June 23, 2016
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Did you know?

  • We envision a world free from cancer.

    Our research scientists and their teams collaborate with colleagues around the world to conduct cutting-edge research using large data-sets to:
    • understand the causes of cancer
    • find ways to prevent it or detect it early
    • improve outcomes for cancer survivors 
  • Our mission began more than 40 years ago.

    Established in 1974 as the Northern California Cancer Program, the organization later became known as the Northern California Cancer Center. The name was changed again in 2010 when it became the Cancer Prevention Institute of California (CPIC), which reflects the organization's broader scope and demonstrates its large scale impact of preventing cancer before it starts.
  • We are an independent research institute and a valued partner to many.

    Through its collaborative approach, CPIC also serves as an asset to the nation’s leading cancer fighting organizations, including the National Cancer Institute, and to scientists worldwide, educators, patients, and clinicians, and is affiliated with the Stanford Cancer Institute.
  • We work hard to understand who gets cancer and why.

    Our scientists are frequent contributors to major scientific journals, and often present their findings at important cancer-related conferences. CPIC research has been covered by numerous local, national and international media outlets, such as The New York Times and The Washington Post.
  • Every case of cancer counts…and is counted.

    CPIC operates the Greater Bay Area Cancer Registry as part of the National Cancer Institute's Surveillance, Epidemiology and End Results program and the California Cancer Registry. As required by law, the registry gathers data from hospitals and doctors on all cancers diagnosed and treated in nine Bay Area counties. This information is used to produce cancer statistics and as a platform for research to understand cancer occurrences and survival. Our registry regularly earns Gold Standard Certification by the North American Association of Central Cancer Registries.
  • Our educational efforts reach people of all ethnicities and backgrounds.

    Our Community Education team provides important information to cancer survivors, health professionals and others through conferences and publications on many cancer-related topics including employment, patient advocacy, care giving, specific cancers, and treatments.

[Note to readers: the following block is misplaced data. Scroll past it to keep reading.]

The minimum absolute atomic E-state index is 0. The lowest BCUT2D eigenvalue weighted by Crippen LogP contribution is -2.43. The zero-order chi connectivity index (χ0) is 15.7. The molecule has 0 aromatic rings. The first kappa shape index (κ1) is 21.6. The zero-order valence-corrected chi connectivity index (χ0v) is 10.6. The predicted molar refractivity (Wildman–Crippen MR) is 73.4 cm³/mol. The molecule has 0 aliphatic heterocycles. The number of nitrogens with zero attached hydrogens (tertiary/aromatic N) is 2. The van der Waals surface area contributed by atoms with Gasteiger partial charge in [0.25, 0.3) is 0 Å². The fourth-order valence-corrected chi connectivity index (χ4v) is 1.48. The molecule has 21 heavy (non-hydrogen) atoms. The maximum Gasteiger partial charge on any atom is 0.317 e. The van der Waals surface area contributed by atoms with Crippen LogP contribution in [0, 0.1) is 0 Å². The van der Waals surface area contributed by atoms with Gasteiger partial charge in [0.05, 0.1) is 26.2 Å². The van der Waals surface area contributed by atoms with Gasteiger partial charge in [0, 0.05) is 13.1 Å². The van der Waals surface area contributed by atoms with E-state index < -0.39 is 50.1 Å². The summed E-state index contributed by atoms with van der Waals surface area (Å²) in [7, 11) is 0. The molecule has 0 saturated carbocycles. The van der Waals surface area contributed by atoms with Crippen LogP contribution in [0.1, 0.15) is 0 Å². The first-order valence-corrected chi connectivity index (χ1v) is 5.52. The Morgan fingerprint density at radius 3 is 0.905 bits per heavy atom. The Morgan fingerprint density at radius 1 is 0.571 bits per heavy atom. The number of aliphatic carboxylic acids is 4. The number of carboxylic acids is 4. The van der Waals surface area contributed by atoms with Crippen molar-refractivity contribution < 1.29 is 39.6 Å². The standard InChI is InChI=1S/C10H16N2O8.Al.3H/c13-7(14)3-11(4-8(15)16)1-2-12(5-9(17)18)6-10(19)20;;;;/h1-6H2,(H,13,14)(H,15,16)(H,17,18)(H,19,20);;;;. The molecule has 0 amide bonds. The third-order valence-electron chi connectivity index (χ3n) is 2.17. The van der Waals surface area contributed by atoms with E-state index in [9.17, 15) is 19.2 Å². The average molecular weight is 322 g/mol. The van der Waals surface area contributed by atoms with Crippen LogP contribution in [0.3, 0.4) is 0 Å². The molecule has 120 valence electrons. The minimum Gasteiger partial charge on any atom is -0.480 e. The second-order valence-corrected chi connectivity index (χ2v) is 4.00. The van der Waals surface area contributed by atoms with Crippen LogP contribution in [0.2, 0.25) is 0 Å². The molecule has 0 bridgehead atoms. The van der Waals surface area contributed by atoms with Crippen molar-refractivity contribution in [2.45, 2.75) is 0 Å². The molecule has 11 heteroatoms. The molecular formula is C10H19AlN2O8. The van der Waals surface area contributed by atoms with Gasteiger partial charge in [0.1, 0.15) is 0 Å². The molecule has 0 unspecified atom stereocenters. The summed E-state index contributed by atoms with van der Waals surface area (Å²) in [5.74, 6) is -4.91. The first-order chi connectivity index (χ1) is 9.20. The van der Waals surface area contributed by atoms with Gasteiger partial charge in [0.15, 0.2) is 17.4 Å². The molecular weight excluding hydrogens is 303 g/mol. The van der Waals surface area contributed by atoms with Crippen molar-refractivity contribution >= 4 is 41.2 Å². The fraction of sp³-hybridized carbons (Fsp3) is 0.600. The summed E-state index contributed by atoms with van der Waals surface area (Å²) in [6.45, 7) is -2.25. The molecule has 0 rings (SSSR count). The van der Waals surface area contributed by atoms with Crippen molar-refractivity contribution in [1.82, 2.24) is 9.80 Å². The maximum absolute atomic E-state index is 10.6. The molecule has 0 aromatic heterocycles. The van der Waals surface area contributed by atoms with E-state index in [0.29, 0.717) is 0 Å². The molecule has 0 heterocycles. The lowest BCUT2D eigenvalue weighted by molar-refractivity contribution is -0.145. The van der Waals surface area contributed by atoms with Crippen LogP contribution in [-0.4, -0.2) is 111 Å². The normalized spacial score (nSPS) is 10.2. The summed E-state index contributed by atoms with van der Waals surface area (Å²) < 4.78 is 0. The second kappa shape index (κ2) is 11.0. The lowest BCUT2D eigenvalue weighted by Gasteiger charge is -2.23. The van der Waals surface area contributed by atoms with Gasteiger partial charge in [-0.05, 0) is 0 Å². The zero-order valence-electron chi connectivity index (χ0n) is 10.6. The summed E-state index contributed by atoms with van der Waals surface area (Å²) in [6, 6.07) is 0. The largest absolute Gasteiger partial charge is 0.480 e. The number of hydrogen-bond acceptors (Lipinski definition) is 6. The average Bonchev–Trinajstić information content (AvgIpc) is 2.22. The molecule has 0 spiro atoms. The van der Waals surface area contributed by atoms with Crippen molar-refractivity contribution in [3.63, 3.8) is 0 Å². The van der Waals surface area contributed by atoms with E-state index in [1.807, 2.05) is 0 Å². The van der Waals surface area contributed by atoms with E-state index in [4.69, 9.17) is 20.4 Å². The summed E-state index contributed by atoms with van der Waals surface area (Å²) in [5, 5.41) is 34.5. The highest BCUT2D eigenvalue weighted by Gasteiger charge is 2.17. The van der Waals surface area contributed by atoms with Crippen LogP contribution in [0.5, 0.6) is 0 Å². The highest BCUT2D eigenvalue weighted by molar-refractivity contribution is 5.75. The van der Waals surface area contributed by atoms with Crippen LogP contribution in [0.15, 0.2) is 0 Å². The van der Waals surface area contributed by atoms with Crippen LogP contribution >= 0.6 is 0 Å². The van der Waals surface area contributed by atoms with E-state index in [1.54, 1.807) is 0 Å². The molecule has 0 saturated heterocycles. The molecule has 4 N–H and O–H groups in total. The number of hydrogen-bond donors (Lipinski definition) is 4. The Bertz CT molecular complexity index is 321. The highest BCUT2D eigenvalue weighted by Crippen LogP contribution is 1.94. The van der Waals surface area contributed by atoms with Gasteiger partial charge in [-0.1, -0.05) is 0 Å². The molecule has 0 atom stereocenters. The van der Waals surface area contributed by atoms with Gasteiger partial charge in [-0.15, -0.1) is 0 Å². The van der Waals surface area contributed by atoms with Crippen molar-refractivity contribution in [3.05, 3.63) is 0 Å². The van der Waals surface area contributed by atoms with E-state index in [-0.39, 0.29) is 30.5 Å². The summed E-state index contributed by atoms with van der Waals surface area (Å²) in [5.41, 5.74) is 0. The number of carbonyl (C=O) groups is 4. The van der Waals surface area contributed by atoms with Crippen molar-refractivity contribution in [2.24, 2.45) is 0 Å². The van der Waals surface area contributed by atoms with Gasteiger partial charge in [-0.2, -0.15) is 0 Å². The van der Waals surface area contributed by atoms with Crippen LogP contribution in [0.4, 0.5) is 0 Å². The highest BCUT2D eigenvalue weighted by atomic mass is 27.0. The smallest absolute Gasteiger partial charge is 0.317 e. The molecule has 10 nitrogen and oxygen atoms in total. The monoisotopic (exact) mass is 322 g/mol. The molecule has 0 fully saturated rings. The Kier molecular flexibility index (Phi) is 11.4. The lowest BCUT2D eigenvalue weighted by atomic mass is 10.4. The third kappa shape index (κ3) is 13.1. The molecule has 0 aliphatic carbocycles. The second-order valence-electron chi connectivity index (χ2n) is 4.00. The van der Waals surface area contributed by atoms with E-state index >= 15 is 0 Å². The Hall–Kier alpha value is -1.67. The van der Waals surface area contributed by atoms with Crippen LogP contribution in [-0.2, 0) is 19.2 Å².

• Breast cancer rates decline when hormone therapy is stopped.

    CPIC was first to report on the alarmingly high and increasing rates of breast cancer in the Bay Area and Marin County in the 1990s. In subsequent studies, CPIC found that when women stopped taking hormone replacement therapy, breast cancer rates declined immediately and dramatically. This showed that hormone therapy was a major contributor to the high rates previously reported and identified one clear path to breast cancer prevention.
  • Our work to associate tanning beds and melanoma prompted legislation.

    CPIC described increased occurrence of melanoma in young women in California, particularly in high socioeconomic areas, implicating use of tanning beds as one cause. This finding led to passage of the first statewide legislation to ban minors from using tanning beds, which should ultimately reduce occurrences of deadly melanoma in young persons.
  • Physical activity lowers your risk of Breast Cancer

    CPIC found that risk of breast cancer was lower for women engaging in more physical activity, such as walking and biking, doing household chores and yard work, and being active on the job. This shows a simple and practical way women can help prevent breast cancer from occurring.
  • Second-hand smoke increases the risk of lung and breast cancer.

    CPIC studies have shown that women exposed to second-hand tobacco smoke have a higher risk of lung cancer even if they don't smoke, and that exposure to household smoke increases their risk of breast cancer over and above the risk they incur from smoking themselves. These findings have been important in leading to anti-smoking legislation.
  • Vitamin D may reduce the risk of prostate cancer.

    CPIC assessed whether sun exposure, which is the main source of vitamin D, is related to prostate cancer risk. Using the difference in skin color measured on the forehead and upper underarm as an indicator of sun exposure, the study found that prostate cancer risk was reduced by 50% in men with a high sun exposure index, with an even higher reduction in risk noted in men with certain alterations in the vitamin D receptor gene.
  • Survival outcomes differ among Asian women of different ethnic backgrounds.

    CPIC was the first to show that breast cancer survival is not uniform across women of different Asian ethnicities, irrespective of how advanced the cancer was when diagnosed. In California, Korean, South Asian and Vietnamese women had the poorest survival after breast cancer, pointing to the need in these communities for better screening and/or breast cancer treatment.
  • Melanoma is on the rise throughout California.

    CPIC demonstrated that the rates of both early and more advanced melanomas were rising in all populations in California. This disturbing finding signals a true and alarming epidemic of this deadly cancer, and it has been cited over 245 times in the medical literature since 2009 because it identifies a major public health problem.
  • Survival disparities occur across many cancer types.

    CPIC showed that survival after follicular lymphoma, a common form of this cancer, is lower in poorer communities than in more affluent communities. This demonstrates population disparities in cancer treatment and shows a need in poorer communities for more access to skilled lymphoma care, including access to new successful drug treatments.
  • Our nail salon studies have widespread positive impact.